In the graphic notation of Water Music, Cage scripts a broad repertoire of contingencies in a series of coded sound: non-pianistic acts like pouring water, blowing bird whistles, slamming the piano lid, shuffling a deck of cards on the tempered piano wires, and turning the radio dial are grafted onto the serious concert stage in the supposedly “solo piano” performance. Noticeably, rhythmic value overrules the occurrences of forty-one discrete sonic-theatrical events, as the multi-tasking pianist is propelled into their mechanically timed action. Meanwhile, the pianist’s deliberately orchestrated bodily display represents the drama and contingency of sound within modernity, constructing a Modernist soundscape in the piano theatre. Aspects of sonic modernity, such as the jarring tone of the prepared piano and the comic sonority of the whistle, permits the audience’s perceptual insight into the fortuitous signification of theatrical sound, whilst the changing radio frequencies smuggle in tinctures of everyday sounds.[13] By inducing such theatrical effects, the eccentric non-pianistic events puncture the normative modality of musical time and liquefy mathematical rhythm into an aqueous, dynamic rhythm. Ultimately, yet unexpectedly, the dying radio signal restores the scene to theatrical indeterminacy, as the piano theatre gradually fizzles out without arriving at a meaningful cadence.

The piano theatres in Music of Changes and Water Music do not deploy the piano to accompany theatre, but rather enact the fusion of theatre aesthetics with avant-garde pianism. It can be concluded that Cage’s avant-garde piano theatre displays a distinct Modernist phenomenon in the promiscuous encounter between rhythm, the cardinal virtue of modern music, and the cruel physical sensations of modern theatre.


[1] Susan McClary, “Terminal Prestige: The Case of Avant-Garde Music Composition,” Cultural Critique No. 12, Discursive Strategies and the Economy of Prestige (1989), pp. 64-66.

[2] Eric Smigel, “Recital Hall of Cruelty: Antonin Artaud, David Tudor, and the 1950s Avant-Garde,” Perspectives of New Music 45.2 (2007): p. 172.

[3] The notion of the “acousmatic” aspires to the experience of an abstract sound without the accompaniment of other sensual involvement, primarily visual impressions. See Adrian Curtin, Avant-garde Theatre Sound: Staging Sonic Modernity (New York: Palgrave Macmillan, 2014), p. 11 and p. 179.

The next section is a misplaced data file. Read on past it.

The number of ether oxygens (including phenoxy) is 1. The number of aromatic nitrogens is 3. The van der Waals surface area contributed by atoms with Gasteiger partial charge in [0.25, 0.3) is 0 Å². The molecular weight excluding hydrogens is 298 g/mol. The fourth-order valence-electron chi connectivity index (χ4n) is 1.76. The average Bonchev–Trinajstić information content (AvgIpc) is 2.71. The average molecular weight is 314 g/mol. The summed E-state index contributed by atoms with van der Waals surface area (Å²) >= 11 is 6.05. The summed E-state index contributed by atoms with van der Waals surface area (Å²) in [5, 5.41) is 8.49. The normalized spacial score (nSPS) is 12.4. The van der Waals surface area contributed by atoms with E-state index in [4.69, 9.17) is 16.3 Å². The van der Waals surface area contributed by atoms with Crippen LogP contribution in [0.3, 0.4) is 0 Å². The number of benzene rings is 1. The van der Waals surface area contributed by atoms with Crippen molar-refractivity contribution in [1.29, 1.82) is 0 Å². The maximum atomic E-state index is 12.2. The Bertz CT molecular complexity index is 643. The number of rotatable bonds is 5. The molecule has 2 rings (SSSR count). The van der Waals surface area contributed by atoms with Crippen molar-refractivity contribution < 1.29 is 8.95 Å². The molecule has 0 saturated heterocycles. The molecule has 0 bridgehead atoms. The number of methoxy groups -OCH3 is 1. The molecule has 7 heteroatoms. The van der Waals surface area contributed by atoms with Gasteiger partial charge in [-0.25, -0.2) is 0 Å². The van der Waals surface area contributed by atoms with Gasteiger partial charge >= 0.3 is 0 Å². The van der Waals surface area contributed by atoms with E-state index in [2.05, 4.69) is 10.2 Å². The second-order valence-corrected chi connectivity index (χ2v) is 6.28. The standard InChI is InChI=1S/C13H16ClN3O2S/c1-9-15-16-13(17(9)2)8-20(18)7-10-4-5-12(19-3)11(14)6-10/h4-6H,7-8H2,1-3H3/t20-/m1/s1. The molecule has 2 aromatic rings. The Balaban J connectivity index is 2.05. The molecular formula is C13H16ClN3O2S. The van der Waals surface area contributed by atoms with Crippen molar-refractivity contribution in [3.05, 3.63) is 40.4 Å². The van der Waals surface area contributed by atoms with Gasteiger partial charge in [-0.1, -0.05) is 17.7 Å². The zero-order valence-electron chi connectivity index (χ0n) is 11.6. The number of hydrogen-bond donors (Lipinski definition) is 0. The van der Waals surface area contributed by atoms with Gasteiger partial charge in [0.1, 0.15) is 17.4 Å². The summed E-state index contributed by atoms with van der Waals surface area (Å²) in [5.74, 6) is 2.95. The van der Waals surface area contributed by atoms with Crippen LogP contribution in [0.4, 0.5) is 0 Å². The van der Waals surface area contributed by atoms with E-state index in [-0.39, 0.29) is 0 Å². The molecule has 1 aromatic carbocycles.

[4] The David Tudor Papers, Getty Research Institute, Research Library, Box 52, Folder 3. See the citation in Smigel (2007), p. 181.

[5] Interview with Margaret Len Tan by William Fetterman in 1989. See Fetterman, “Water Music, Water Walk, and Sounds of Venice: Early Variations on Chance Composed Theatre Pieces in Determinate Notation”, in John Cage’s Theatre Pieces: Notations and Performance (New York and Abingdon: Routledge, 2010), p. 27.

[6] Ibid., p. 28.

[7]  Antonin Artaud, “Letters on Cruelty,” in Theatre and Its Double, Translated by Victor Corti (Richmond: Alma Classics, 2013), p. 72.

[8] Antonin Artaud, “On the Balinese Theatre”, in Theatre and Its Double, p. 39.

[9] Ibid, pp. 39-40, 42.

[10] Ibid, p. 42.

[11] In a letter to Pierre Boulez, John Cage admits reading “a great deal of Artaud” in parallel to composing his Music of Changes. However, he has never acknowledged that his piano work should be rendered as theatre because of his internalisation of Artaud’s dramaturgical principles. Artaud’s idiom thus remains an analogy that his contemporaneous pianists allude to in musical terms. For Cage’s letter, see The Boulez-Cage Correspondence, translated by Robert Samuels (Cambridge: Cambridge University Press, 1993), p. 45.

[12] Fetterman 2010, p. 29. See footnote 5° for reference details.

[13]  According to Grove Music Online, the “prepared piano” can be defined as “[a] piano in which the pitches, timbres, and dynamic responses of individual notes have been altered by means of bolts, screws, mutes, rubber erasers, and/or other objects inserted at particular points between or placed on the strings.” See Edwin M. Ripin, “Prepared Piano”, in Grove Music Online (Oxford University Press, 2013). Accessed on 13th May 2022.

Image Credit: 1960 by Henmar Press Inc.